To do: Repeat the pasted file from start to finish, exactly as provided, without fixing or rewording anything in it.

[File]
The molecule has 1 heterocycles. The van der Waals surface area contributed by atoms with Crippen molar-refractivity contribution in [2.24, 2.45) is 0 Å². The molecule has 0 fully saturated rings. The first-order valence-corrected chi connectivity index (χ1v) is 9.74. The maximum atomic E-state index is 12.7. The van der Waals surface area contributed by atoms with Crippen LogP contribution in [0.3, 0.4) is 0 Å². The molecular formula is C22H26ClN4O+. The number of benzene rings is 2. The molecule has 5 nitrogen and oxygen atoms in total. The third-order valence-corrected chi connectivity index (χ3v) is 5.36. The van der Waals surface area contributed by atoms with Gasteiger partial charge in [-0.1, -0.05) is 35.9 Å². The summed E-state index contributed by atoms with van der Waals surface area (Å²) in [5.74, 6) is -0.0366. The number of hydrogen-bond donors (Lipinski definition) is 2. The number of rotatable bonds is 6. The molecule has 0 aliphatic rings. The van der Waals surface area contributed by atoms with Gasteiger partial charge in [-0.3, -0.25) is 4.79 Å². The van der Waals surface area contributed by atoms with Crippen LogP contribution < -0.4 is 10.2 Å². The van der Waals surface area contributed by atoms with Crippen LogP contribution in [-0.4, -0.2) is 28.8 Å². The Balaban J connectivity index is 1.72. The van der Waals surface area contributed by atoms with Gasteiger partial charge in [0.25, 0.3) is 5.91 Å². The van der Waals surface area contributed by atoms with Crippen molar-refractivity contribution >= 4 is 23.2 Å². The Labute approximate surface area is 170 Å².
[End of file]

The molecule has 1 heterocycles. The van der Waals surface area contributed by atoms with Crippen molar-refractivity contribution in [2.24, 2.45) is 0 Å². The molecule has 0 fully saturated rings. The first-order valence-corrected chi connectivity index (χ1v) is 9.74. The maximum atomic E-state index is 12.7. The van der Waals surface area contributed by atoms with Crippen LogP contribution in [0.3, 0.4) is 0 Å². The molecular formula is C22H26ClN4O+. The number of benzene rings is 2. The molecule has 5 nitrogen and oxygen atoms in total. The third-order valence-corrected chi connectivity index (χ3v) is 5.36. The van der Waals surface area contributed by atoms with Gasteiger partial charge in [-0.1, -0.05) is 35.9 Å². The summed E-state index contributed by atoms with van der Waals surface area (Å²) in [5.74, 6) is -0.0366. The number of hydrogen-bond donors (Lipinski definition) is 2. The number of rotatable bonds is 6. The molecule has 0 aliphatic rings. The van der Waals surface area contributed by atoms with Gasteiger partial charge in [-0.3, -0.25) is 4.79 Å². The van der Waals surface area contributed by atoms with Crippen LogP contribution < -0.4 is 10.2 Å². The van der Waals surface area contributed by atoms with Crippen LogP contribution in [-0.4, -0.2) is 28.8 Å². The Balaban J connectivity index is 1.72. The van der Waals surface area contributed by atoms with Gasteiger partial charge in [0.25, 0.3) is 5.91 Å². The van der Waals surface area contributed by atoms with Crippen molar-refractivity contribution >= 4 is 23.2 Å². The Labute approximate surface area is 170 Å².